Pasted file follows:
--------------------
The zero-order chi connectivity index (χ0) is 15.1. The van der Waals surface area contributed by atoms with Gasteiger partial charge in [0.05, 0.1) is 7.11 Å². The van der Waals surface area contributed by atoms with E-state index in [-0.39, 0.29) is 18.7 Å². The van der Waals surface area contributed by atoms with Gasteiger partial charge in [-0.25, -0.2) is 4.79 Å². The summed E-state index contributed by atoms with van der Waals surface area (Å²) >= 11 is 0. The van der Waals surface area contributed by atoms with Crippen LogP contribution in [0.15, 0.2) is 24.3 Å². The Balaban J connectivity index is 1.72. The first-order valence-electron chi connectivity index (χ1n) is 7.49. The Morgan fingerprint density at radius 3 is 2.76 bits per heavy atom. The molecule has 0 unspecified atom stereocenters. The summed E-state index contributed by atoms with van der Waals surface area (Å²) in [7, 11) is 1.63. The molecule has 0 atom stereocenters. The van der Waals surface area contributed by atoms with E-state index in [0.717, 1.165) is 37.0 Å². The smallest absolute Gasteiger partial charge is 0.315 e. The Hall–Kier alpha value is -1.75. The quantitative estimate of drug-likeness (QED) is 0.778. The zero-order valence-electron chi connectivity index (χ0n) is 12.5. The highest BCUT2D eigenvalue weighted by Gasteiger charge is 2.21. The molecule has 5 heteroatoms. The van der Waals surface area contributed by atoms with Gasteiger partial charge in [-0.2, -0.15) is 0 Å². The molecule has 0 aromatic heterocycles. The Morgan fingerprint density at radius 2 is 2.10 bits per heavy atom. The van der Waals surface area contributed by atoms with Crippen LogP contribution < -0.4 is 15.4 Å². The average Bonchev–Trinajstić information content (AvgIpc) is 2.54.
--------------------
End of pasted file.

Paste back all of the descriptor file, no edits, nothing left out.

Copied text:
The zero-order chi connectivity index (χ0) is 15.1. The van der Waals surface area contributed by atoms with Gasteiger partial charge in [0.05, 0.1) is 7.11 Å². The van der Waals surface area contributed by atoms with E-state index in [-0.39, 0.29) is 18.7 Å². The van der Waals surface area contributed by atoms with Gasteiger partial charge in [-0.25, -0.2) is 4.79 Å². The summed E-state index contributed by atoms with van der Waals surface area (Å²) >= 11 is 0. The van der Waals surface area contributed by atoms with Crippen LogP contribution in [0.15, 0.2) is 24.3 Å². The Balaban J connectivity index is 1.72. The first-order valence-electron chi connectivity index (χ1n) is 7.49. The Morgan fingerprint density at radius 3 is 2.76 bits per heavy atom. The molecule has 0 unspecified atom stereocenters. The summed E-state index contributed by atoms with van der Waals surface area (Å²) in [7, 11) is 1.63. The molecule has 0 atom stereocenters. The van der Waals surface area contributed by atoms with E-state index in [0.717, 1.165) is 37.0 Å². The smallest absolute Gasteiger partial charge is 0.315 e. The Hall–Kier alpha value is -1.75. The quantitative estimate of drug-likeness (QED) is 0.778. The zero-order valence-electron chi connectivity index (χ0n) is 12.5. The highest BCUT2D eigenvalue weighted by Gasteiger charge is 2.21. The molecule has 5 heteroatoms. The van der Waals surface area contributed by atoms with Gasteiger partial charge in [-0.2, -0.15) is 0 Å². The molecule has 0 aromatic heterocycles. The Morgan fingerprint density at radius 2 is 2.10 bits per heavy atom. The van der Waals surface area contributed by atoms with Crippen LogP contribution < -0.4 is 15.4 Å². The average Bonchev–Trinajstić information content (AvgIpc) is 2.54.